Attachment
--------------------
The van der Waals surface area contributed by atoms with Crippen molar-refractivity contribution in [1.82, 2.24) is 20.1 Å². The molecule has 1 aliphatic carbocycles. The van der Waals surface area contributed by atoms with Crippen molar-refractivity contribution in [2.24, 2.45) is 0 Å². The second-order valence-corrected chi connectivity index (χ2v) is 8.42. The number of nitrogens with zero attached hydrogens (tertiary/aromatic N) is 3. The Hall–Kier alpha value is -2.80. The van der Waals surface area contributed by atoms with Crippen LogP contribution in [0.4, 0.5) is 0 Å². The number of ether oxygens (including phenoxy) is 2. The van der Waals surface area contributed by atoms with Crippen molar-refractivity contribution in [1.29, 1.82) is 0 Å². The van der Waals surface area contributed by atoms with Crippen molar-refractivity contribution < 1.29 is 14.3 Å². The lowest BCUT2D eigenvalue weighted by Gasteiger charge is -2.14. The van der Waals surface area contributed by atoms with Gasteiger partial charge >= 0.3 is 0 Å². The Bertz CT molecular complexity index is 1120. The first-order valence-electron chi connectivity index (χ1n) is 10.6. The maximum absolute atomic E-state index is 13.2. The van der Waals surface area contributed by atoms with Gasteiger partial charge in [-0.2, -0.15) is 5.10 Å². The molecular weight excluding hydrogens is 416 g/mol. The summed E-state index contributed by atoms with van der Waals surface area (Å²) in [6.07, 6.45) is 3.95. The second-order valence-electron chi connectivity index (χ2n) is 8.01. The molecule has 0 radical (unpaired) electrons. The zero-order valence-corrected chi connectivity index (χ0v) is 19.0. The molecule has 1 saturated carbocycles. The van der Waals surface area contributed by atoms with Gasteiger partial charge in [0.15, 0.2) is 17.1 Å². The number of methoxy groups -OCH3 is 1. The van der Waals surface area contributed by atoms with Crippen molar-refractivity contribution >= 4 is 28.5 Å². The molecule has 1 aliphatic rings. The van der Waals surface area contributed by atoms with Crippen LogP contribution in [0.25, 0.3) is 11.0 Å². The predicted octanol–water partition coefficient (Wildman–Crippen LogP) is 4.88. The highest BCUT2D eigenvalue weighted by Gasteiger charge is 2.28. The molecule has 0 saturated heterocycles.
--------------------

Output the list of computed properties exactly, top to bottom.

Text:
The van der Waals surface area contributed by atoms with Crippen molar-refractivity contribution in [1.82, 2.24) is 20.1 Å². The molecule has 1 aliphatic carbocycles. The van der Waals surface area contributed by atoms with Crippen molar-refractivity contribution in [2.24, 2.45) is 0 Å². The second-order valence-corrected chi connectivity index (χ2v) is 8.42. The number of nitrogens with zero attached hydrogens (tertiary/aromatic N) is 3. The Hall–Kier alpha value is -2.80. The van der Waals surface area contributed by atoms with Crippen LogP contribution in [0.4, 0.5) is 0 Å². The number of ether oxygens (including phenoxy) is 2. The van der Waals surface area contributed by atoms with Crippen molar-refractivity contribution in [1.29, 1.82) is 0 Å². The van der Waals surface area contributed by atoms with Crippen molar-refractivity contribution < 1.29 is 14.3 Å². The lowest BCUT2D eigenvalue weighted by Gasteiger charge is -2.14. The van der Waals surface area contributed by atoms with Gasteiger partial charge >= 0.3 is 0 Å². The Bertz CT molecular complexity index is 1120. The first-order valence-electron chi connectivity index (χ1n) is 10.6. The maximum absolute atomic E-state index is 13.2. The van der Waals surface area contributed by atoms with Gasteiger partial charge in [-0.2, -0.15) is 5.10 Å². The molecular weight excluding hydrogens is 416 g/mol. The summed E-state index contributed by atoms with van der Waals surface area (Å²) in [6.07, 6.45) is 3.95. The second-order valence-electron chi connectivity index (χ2n) is 8.01. The molecule has 0 radical (unpaired) electrons. The zero-order valence-corrected chi connectivity index (χ0v) is 19.0. The molecule has 1 saturated carbocycles. The van der Waals surface area contributed by atoms with Gasteiger partial charge in [0.15, 0.2) is 17.1 Å². The number of methoxy groups -OCH3 is 1. The van der Waals surface area contributed by atoms with Crippen molar-refractivity contribution >= 4 is 28.5 Å². The molecule has 1 aliphatic rings. The van der Waals surface area contributed by atoms with Crippen LogP contribution in [0.25, 0.3) is 11.0 Å². The predicted octanol–water partition coefficient (Wildman–Crippen LogP) is 4.88. The highest BCUT2D eigenvalue weighted by Gasteiger charge is 2.28. The molecule has 0 saturated heterocycles.